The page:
The past few months I’ve heard several people say “Ah the light has gone” or “Ah the light is too harsh” and put their cameras away, sometimes even as the action is happening. Yes I think we all agree the “golden hour” is the ideal time to take images and most of the time where you get some of your best results, but it is most definitely not the only time where good and more importantly interesting images can be created. In fact, personally I believe the most interesting images that tell you a story are created with most of the light has gone.
I find it surprising how few people attempt to take images in low light and I often wonder why? Is it because we are nervous of the outcome? Scared because we are so interested in sharp images that the thought of blurred images just don’t appeal to us? Is it because we don’t know how to go about taking images with slow shutter speeds? From what I have experienced in the last couple of months on this particular subject, it is because people just haven’t thought about it or don’t know how to go about it.
Once you start playing with slow shutter speeds, trust me, it will take your photography to the next level. Not just from an enjoyment point of view, but it will add another dimension to your images, it will create a WOW factor. Like most things in photography it takes a lot of practice and could take hundreds of images before you get the one that works, but man is that a satisfying feeling when you do get it right.
It is difficult to say exactly what shutter speed creates the best blurred images as it all depends on how fast the animal is moving etc but generally anything from 1/80 to as low as 1/8 sec can give you some really interesting results.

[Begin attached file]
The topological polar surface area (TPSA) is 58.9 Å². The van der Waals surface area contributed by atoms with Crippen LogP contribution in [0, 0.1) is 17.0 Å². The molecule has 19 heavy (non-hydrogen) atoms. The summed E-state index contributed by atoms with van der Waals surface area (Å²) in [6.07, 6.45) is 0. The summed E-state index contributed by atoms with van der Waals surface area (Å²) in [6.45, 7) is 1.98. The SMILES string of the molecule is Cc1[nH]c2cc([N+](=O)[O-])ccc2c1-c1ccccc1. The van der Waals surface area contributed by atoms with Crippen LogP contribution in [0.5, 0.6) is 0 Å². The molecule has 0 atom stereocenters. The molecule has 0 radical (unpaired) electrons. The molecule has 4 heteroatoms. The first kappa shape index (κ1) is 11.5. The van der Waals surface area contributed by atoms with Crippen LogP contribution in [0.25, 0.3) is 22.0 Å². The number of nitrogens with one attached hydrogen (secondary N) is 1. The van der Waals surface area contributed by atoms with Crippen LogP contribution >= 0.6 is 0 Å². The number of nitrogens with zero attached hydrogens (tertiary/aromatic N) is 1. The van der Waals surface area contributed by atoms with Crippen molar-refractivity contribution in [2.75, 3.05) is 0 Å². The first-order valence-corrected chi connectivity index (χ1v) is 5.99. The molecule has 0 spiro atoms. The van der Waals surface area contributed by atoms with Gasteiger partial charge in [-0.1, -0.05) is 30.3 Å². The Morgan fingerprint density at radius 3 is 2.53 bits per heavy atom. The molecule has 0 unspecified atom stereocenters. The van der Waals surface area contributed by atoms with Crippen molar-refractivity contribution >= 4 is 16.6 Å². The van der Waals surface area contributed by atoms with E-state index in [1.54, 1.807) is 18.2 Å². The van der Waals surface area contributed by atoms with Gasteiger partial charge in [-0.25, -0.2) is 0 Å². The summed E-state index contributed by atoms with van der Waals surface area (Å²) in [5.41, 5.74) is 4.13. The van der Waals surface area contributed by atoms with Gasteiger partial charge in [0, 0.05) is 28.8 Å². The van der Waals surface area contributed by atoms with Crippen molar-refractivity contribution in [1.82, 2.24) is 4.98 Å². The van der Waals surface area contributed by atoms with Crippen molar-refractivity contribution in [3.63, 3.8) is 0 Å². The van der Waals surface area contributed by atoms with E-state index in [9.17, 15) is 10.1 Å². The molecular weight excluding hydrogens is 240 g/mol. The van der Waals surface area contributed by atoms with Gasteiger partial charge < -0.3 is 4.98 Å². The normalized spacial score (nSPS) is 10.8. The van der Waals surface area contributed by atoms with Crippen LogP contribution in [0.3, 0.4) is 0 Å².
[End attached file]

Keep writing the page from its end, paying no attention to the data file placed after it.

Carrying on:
A beautiful image by Jono Buffey of the Wildebeest crossing. This image was taken around 18:45 and it was virtually dark. Image taken at 1/8 sec
As much as people don’t often take images when there is no light, almost the same could be said for not taking images when there is too much light. Fair enough, more often than not most of your predators will be fast asleep, giving very little to photograph, but generally plains game and a lot of your herbivores will still be active, around waterholes mainly. Around this time skies are generally blown out, and when photographing darker animals such as Elephants and Rhino, they normally just come out as black blobs, not very interesting right?
But have you ever considered shooting with converting the image to black and white in mind? I am not suggesting taking a bad image that you think could be fixed in Lightroom afterwards, but rather under or overexposing your image with knowing how you would like the end result to be, make sense? I guarantee you this will add to your portfolio, giving your images a more creative feel as well as more variety.
The more you start converting some of your “blown out” images to black and white, the more you will start shooting with your post processing in mind and the more creative your images will become.
So next time when there is no light or too much light, don’t just pack up and go home, think creative, try something different.
Who knows, you might just enjoy your photography so much more.